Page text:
sf examinerI never took the time to really dig into what my grandparents and roughly 120,000 other Japanese Americans and immigrants went through in this country. It wasn’t until I was in my early twenties that I actually took the time to read the front page of the San Francisco Examiner that my father has framed and hanging on his wall. It’s the same enlarged one-sheet he’s had hanging on his wall for decades. The paper was published on December 8th 1941, and the title reads, “First S.F. Japanese Prisoner.” It has the picture of a Japanese man being handcuffed and escorted out of a hotel by the FBI. That prisoner was my great-grandfather, Ichiro Kataoka, and that hotel was his hotel. I learned that my family legacy is one that is touching, inspiring, and hopeful.

Ichiro KataokaFor years, this story resonated within me. I wanted to know everything about it. I would talk to my grandmother about what she went through. I would go to museum exhibits on the subject, read books, and Google whatever I could find online. I even filed for all the documents that were collected on Ichiro Kataoka during that time. And just like my father did with my sister and me, I wanted to document everything. I wanted something tangible. Something I could show my family for generations to come. So, without a real plan, I set out to do just that. Make a film based on my family’s experience of the Japanese Incarceration. And this process has forever changed my life.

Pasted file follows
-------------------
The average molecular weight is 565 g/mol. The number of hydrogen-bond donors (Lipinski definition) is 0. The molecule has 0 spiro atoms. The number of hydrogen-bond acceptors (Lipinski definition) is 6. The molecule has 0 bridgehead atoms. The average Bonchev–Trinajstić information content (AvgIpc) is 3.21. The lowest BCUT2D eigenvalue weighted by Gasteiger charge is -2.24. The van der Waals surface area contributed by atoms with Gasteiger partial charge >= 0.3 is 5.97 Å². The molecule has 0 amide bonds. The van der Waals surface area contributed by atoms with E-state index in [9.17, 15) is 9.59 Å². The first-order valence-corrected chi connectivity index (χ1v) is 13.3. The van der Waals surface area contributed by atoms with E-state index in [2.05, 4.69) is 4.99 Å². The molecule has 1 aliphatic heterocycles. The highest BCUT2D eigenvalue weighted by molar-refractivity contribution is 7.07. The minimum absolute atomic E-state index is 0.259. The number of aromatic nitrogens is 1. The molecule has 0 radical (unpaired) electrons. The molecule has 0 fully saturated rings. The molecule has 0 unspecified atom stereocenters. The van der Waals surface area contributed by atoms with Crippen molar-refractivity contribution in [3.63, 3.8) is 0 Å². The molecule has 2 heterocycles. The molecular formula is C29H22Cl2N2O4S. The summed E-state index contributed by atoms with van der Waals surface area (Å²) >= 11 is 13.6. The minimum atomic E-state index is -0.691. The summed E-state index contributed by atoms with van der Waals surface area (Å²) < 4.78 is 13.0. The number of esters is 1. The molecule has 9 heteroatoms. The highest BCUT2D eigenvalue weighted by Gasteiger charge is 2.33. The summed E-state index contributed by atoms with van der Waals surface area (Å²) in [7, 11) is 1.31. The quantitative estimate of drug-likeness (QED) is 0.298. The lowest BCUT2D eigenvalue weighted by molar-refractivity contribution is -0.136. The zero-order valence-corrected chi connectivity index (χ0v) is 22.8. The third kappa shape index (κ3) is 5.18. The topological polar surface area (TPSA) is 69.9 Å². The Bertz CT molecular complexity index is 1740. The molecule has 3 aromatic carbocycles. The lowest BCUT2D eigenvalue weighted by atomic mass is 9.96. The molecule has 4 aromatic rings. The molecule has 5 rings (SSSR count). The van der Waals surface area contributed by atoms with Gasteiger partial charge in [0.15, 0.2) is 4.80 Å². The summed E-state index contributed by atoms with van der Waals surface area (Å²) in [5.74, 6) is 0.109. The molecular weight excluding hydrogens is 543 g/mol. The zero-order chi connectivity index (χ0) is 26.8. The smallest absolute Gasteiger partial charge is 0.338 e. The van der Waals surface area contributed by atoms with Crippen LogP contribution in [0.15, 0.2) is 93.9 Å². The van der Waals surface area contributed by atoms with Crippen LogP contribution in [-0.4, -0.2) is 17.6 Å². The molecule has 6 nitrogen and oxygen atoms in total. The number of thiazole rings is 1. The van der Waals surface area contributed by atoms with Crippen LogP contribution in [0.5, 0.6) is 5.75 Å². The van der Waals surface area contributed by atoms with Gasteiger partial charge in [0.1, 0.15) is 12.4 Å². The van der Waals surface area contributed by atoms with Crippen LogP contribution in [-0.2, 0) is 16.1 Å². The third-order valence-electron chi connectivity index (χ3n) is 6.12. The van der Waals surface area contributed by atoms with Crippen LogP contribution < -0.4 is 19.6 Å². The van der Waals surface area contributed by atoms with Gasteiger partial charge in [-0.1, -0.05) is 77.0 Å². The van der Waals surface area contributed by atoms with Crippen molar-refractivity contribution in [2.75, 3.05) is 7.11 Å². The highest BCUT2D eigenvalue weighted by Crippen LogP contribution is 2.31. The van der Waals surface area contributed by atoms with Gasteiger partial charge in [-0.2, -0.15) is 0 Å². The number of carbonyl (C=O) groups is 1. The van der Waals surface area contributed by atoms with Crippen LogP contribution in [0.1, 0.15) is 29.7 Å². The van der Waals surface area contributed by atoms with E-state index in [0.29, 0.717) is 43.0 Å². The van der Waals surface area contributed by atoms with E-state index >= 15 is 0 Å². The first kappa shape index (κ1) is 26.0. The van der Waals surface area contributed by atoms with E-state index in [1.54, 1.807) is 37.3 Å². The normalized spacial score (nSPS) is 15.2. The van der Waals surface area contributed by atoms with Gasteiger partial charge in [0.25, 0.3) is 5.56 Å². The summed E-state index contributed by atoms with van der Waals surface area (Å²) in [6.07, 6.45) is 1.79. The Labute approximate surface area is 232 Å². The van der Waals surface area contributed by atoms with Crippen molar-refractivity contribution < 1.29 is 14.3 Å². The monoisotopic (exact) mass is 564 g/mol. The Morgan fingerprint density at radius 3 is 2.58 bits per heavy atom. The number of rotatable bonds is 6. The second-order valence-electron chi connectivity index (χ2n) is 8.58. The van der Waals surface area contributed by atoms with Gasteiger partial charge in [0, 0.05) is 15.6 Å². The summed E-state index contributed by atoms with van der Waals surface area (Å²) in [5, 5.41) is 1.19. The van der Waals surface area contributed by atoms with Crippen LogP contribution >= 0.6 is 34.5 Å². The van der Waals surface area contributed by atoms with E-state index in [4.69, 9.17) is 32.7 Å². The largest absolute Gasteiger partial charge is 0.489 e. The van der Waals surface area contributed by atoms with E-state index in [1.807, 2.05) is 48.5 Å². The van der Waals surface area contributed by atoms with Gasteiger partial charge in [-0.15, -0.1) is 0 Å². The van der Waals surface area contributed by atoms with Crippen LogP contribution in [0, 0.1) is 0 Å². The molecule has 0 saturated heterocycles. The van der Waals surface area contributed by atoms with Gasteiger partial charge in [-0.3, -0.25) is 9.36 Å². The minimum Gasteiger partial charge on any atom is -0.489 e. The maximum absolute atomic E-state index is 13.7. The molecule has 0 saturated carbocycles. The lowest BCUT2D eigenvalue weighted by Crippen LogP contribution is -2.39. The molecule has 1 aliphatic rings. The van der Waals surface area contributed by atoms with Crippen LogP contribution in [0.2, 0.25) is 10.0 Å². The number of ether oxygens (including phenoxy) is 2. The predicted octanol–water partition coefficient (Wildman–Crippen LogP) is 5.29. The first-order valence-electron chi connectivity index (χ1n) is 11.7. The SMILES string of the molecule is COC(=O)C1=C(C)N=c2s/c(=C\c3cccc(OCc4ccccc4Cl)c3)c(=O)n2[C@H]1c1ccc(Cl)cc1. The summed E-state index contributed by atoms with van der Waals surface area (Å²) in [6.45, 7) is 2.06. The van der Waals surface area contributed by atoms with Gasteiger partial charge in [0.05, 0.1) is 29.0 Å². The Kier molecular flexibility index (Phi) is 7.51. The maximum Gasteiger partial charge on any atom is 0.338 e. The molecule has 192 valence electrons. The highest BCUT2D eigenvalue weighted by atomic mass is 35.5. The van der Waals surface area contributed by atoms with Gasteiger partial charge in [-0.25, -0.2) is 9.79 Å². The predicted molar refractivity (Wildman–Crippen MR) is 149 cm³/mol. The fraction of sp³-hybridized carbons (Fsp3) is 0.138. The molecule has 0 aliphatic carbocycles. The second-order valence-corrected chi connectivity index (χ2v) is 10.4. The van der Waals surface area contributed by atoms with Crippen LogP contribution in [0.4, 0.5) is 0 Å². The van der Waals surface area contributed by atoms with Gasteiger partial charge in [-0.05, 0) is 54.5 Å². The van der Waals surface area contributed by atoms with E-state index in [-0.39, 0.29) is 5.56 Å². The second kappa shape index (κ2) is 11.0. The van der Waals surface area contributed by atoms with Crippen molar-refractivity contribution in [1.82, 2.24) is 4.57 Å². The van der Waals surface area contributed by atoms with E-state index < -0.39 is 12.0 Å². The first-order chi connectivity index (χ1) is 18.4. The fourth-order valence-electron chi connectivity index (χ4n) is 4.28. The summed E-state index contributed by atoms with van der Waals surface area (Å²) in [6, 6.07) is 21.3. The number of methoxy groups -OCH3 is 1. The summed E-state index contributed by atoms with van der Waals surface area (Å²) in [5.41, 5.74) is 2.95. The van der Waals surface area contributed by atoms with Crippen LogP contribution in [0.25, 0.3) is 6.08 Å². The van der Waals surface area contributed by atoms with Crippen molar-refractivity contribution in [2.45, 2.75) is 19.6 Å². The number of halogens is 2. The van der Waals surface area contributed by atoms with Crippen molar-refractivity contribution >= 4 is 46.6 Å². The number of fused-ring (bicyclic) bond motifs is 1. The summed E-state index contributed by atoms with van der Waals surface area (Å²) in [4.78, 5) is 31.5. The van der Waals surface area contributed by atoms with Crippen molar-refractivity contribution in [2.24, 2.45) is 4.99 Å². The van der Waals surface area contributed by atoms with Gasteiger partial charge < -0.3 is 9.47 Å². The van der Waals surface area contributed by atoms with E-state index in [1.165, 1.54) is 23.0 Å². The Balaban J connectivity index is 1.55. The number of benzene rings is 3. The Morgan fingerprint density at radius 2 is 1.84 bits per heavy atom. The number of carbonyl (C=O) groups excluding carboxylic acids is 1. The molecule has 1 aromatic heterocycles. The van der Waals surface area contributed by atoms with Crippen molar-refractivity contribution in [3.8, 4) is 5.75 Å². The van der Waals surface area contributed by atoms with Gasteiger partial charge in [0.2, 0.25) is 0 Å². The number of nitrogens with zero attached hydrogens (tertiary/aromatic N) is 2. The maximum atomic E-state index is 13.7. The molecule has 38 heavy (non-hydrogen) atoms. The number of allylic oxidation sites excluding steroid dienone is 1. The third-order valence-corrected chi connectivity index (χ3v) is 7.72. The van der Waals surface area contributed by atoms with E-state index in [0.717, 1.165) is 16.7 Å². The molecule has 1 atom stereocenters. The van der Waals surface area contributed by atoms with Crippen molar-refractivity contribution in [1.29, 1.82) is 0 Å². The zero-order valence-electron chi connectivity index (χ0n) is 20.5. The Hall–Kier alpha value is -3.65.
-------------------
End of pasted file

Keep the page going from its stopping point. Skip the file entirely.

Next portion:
I get asked quite often how and why I made this film. Questions like… is it for a political agenda? Where did I gather all the footage? What was my intention behind the film? Did it leave me in a vulnerable state putting my family out there for people to see? What’s next now that it’s done?

Mary Matsuno and James Matsuno_2First and foremost, I made this film for my family. I wanted to preserve our family’s history for current and future generations, so both my family and others will never forget what happened to real people in a time of war. Almost all of the footage in the film is personal. I digitized and captured four different generations dating all the way back to my great-grandfather. Releasing our family’s film to the public as a documentary does make us vulnerable, especially in an industry where critics can be harsh and rejection is common. Sometimes, I didn’t want to let the public see what happened to our family because this would open us up to the judgment of complete strangers. Would I do justice to my family’s story? Make my family proud?